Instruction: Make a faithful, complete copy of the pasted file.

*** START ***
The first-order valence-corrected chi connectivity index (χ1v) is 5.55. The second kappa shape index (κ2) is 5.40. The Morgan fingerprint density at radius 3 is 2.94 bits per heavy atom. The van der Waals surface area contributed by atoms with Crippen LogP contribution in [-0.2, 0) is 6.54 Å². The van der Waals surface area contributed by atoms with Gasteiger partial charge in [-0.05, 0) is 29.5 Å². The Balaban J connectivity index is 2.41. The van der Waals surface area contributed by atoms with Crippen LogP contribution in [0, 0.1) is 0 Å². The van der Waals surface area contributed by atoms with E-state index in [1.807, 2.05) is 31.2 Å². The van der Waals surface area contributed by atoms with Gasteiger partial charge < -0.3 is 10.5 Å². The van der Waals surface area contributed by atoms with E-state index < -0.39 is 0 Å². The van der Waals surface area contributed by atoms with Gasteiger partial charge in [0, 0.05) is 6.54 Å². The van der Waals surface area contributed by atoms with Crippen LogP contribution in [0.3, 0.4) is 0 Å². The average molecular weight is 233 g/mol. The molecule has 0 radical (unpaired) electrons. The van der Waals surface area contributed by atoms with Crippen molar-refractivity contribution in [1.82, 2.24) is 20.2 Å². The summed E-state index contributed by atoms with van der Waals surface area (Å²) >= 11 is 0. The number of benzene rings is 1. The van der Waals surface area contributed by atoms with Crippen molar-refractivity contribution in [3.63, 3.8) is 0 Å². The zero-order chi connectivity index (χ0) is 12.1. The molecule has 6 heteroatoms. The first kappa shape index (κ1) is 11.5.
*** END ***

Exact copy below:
The first-order valence-corrected chi connectivity index (χ1v) is 5.55. The second kappa shape index (κ2) is 5.40. The Morgan fingerprint density at radius 3 is 2.94 bits per heavy atom. The van der Waals surface area contributed by atoms with Crippen LogP contribution in [-0.2, 0) is 6.54 Å². The van der Waals surface area contributed by atoms with Gasteiger partial charge in [-0.05, 0) is 29.5 Å². The Balaban J connectivity index is 2.41. The van der Waals surface area contributed by atoms with Crippen LogP contribution in [0, 0.1) is 0 Å². The van der Waals surface area contributed by atoms with E-state index in [1.807, 2.05) is 31.2 Å². The van der Waals surface area contributed by atoms with Gasteiger partial charge < -0.3 is 10.5 Å². The van der Waals surface area contributed by atoms with E-state index < -0.39 is 0 Å². The van der Waals surface area contributed by atoms with Gasteiger partial charge in [0, 0.05) is 6.54 Å². The van der Waals surface area contributed by atoms with Crippen LogP contribution in [0.3, 0.4) is 0 Å². The average molecular weight is 233 g/mol. The molecule has 0 radical (unpaired) electrons. The van der Waals surface area contributed by atoms with Crippen molar-refractivity contribution in [1.82, 2.24) is 20.2 Å². The summed E-state index contributed by atoms with van der Waals surface area (Å²) >= 11 is 0. The number of benzene rings is 1. The van der Waals surface area contributed by atoms with Crippen molar-refractivity contribution in [3.63, 3.8) is 0 Å². The zero-order chi connectivity index (χ0) is 12.1. The molecule has 6 heteroatoms. The first kappa shape index (κ1) is 11.5.